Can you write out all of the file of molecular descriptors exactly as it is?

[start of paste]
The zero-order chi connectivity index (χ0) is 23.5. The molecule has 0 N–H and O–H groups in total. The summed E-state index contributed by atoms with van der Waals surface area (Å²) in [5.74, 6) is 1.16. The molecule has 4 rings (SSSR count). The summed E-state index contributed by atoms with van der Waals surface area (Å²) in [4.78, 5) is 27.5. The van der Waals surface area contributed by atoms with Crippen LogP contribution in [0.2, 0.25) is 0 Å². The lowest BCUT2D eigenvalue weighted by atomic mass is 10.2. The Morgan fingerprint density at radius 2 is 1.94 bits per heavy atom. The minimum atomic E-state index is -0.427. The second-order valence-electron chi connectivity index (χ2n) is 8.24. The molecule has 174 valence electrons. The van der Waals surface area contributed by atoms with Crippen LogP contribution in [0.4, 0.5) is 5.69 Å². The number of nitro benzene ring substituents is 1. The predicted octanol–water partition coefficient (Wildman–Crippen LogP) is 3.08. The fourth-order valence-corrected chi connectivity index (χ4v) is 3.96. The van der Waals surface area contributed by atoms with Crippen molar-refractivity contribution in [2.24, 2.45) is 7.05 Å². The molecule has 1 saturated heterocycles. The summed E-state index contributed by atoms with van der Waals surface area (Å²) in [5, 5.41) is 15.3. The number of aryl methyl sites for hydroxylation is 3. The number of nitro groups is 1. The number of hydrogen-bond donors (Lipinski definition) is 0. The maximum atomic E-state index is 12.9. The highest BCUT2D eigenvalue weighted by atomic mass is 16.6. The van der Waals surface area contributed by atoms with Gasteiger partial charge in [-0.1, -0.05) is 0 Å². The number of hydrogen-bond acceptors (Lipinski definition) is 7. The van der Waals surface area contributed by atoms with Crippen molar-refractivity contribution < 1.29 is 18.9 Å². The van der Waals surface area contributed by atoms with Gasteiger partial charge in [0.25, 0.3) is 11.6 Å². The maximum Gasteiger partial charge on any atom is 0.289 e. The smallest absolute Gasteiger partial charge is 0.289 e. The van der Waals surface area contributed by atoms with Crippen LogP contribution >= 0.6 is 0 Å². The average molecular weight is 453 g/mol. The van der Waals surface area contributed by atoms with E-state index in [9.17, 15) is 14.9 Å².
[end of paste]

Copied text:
The zero-order chi connectivity index (χ0) is 23.5. The molecule has 0 N–H and O–H groups in total. The summed E-state index contributed by atoms with van der Waals surface area (Å²) in [5.74, 6) is 1.16. The molecule has 4 rings (SSSR count). The summed E-state index contributed by atoms with van der Waals surface area (Å²) in [4.78, 5) is 27.5. The van der Waals surface area contributed by atoms with Crippen LogP contribution in [0.2, 0.25) is 0 Å². The lowest BCUT2D eigenvalue weighted by atomic mass is 10.2. The Morgan fingerprint density at radius 2 is 1.94 bits per heavy atom. The minimum atomic E-state index is -0.427. The second-order valence-electron chi connectivity index (χ2n) is 8.24. The molecule has 174 valence electrons. The van der Waals surface area contributed by atoms with Crippen LogP contribution in [0.4, 0.5) is 5.69 Å². The number of nitro benzene ring substituents is 1. The predicted octanol–water partition coefficient (Wildman–Crippen LogP) is 3.08. The fourth-order valence-corrected chi connectivity index (χ4v) is 3.96. The van der Waals surface area contributed by atoms with Crippen molar-refractivity contribution in [2.24, 2.45) is 7.05 Å². The molecule has 1 saturated heterocycles. The summed E-state index contributed by atoms with van der Waals surface area (Å²) in [5, 5.41) is 15.3. The number of aryl methyl sites for hydroxylation is 3. The number of nitro groups is 1. The number of hydrogen-bond donors (Lipinski definition) is 0. The maximum atomic E-state index is 12.9. The highest BCUT2D eigenvalue weighted by atomic mass is 16.6. The van der Waals surface area contributed by atoms with Gasteiger partial charge in [-0.1, -0.05) is 0 Å². The number of hydrogen-bond acceptors (Lipinski definition) is 7. The van der Waals surface area contributed by atoms with Crippen molar-refractivity contribution < 1.29 is 18.9 Å². The van der Waals surface area contributed by atoms with Gasteiger partial charge in [0.25, 0.3) is 11.6 Å². The maximum Gasteiger partial charge on any atom is 0.289 e. The smallest absolute Gasteiger partial charge is 0.289 e. The van der Waals surface area contributed by atoms with Crippen LogP contribution >= 0.6 is 0 Å². The average molecular weight is 453 g/mol. The van der Waals surface area contributed by atoms with E-state index in [9.17, 15) is 14.9 Å².